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Newtonian Cosmology

I thought it would be useful to write a short series of posts explaining key and well established concepts in physics starting with cosmology, in order to have something to refer back to, when I write on more speculative topics like inflation. I'll start off then with the most important equation in all of Cosmology, the first Friedman equation, then I hope to discuss the fluid equation, the acceleration equation (the second Frideman equation), the Robertson-Walker metric and physical meaning and value of which appears in the Friedman equationsI may add to this list later on, but currently I plan to keep it at five posts.

I will however also discuss at some point, Einstein's field equations for now I won't, as these involve tensors and I don't right now feel like explaining these, my derivation here is entirely Newtonian but one should be aware that the first Friedman equation can also be derived by taking the relevant features our universe into account, i.e., it's homogeneity, isotropy and their expression in the Robertson-Walker metric and using these to solve the field equations by taking each point in time this metric and allowing the curvature and scale factor to vary with time. The second Friedmann equation can then be derived using both the first and the fluid equation which describes the evolution of the universe's density as a function of time.

Big Bang cosmology is based on four sets of equations. Friedmann's equations discovered in 1922 and 1924 are two important pieces. First though we need to go back and discuss Newton's shell theorem because this becomes very important for classical cosmology. Newton proved two very important conclusions, first that inside a spherically semetric distribution of matter a particle feels no gravitational force from the shell itself, only from objects at small radii, no matter where it is in that shell and second the object acts as though all its mass were concentrated at its centre. We'll call this, the centre of mass. Further more we also will need to remember Newton's famous law of gravitation, the inverse square law:

Given that W = f x d and f = m x a, then W or energy (in this case gavitational potential energy), E = m x g x d so therefore, the gravitational potential energy in a radial gravitation field is equal to:

Both these equations and the theorem will be important later on. Suppose we have a uniformly expanding medium, whose density (mass per unit volume) is equal to the Greek symbol rho. Then we can take the mass of that system to be equal to:

Putting this back into equation (1) you can derive gravitational potential (this step requires Newton's theorem) that is equal to:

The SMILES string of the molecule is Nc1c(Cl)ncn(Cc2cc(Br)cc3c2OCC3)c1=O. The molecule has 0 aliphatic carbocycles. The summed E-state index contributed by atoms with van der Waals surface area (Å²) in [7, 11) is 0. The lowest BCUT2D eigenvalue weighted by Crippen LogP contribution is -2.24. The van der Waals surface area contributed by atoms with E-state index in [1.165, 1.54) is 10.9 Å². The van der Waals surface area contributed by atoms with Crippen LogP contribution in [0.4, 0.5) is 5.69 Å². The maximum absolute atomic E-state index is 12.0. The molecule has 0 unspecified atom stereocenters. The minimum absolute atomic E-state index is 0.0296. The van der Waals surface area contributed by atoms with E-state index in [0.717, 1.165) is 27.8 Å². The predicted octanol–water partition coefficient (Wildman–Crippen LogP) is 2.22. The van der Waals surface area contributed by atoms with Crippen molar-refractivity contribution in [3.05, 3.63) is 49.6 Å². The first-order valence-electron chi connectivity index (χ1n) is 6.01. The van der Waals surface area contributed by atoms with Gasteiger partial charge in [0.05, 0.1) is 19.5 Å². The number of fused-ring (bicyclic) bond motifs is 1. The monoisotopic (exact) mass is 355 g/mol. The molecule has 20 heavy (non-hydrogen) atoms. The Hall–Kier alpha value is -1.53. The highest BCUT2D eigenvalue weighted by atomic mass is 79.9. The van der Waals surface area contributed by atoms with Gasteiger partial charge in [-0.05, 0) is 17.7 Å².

This is only the gravitational potential energy, under energy conservation a particle has both kinetic and potential energy: 

Where T is equal to the Kinetic energy:

I'm only using derivatives with respect to time but with both T and V defined we can now define U as:

This equation describes the evolution of two particles separations and thus is important in its own right, but we can do better than this if we make some further assumption. We assume large scale homogeneity and isotropy, that is to say that the Universe looks the same at each point and the Universe looks the same in all directions. This means the above equation for U applies to any two particles in the Universe and thus we can change the coordinate system. In your mind you should picture a square grid which is expanding, the points of intersection each represent a galaxy, but notice that the points themselves are at rest, they are in a sense, carried along with the expansion of the grid. We call these coomoving coordinates and in fact, it's just like real cosmology. A galaxy is at rest with respect to space, rather it is space time itself that expands. The expansion itself is uniform. Our assumption of homogeneity allows us to assume that the scale factor a(t) is a function of time alone. Thus we relate the initial distance of a galaxy to the coomoving distance

Remember that x is a fixed coordinate. It's just like a stationary point on a two dimensional graph and so its derivitive is equal to zero. We can now plug this equation back into our value for U and we get: 

Simply to clean up the equation I'm going to multiply each term by

This is the Friedmann equation but it's not very elegant in its current form. I'll take

In its final form as presented in text books, I substitute kc squared into the Friedmann equation and rearrange it to get: 

This is the final form of the equation with the term for the cosmological constant being omitted. Add Lambda/3 to the right hand side for the correction. Einstein famously added the term to counterbalance the density so that H(t) = 0 and restore a static universe but he later cited it as the "greater blunder" of his carrier. Such a delicate balance across the universe is unstable but this parameter becomes far more important for the acceleration equation that we'll discuss in the future. One further detail is that the left hand side is identical to the square of the Hubble paramter, so one may see it presented in a slightly different form. One may also see in some text books the c term representing the speed of light has been dropped entirely because the author is using so called natural units in which c = 1. 

Friedmann's equation tells us that the distance between galaxies gets bigger over time. As the time increases the density of any homogenous distribution of galaxies decreases. In the above derivation it's clear that I derived this equation as a measure of energy, but it's proper interpretation is understood in the context of general relativity as a measure of the curvature of space. I'll derive Friedmann's equation from general relativity in a later post. For now I'll leave it at that.


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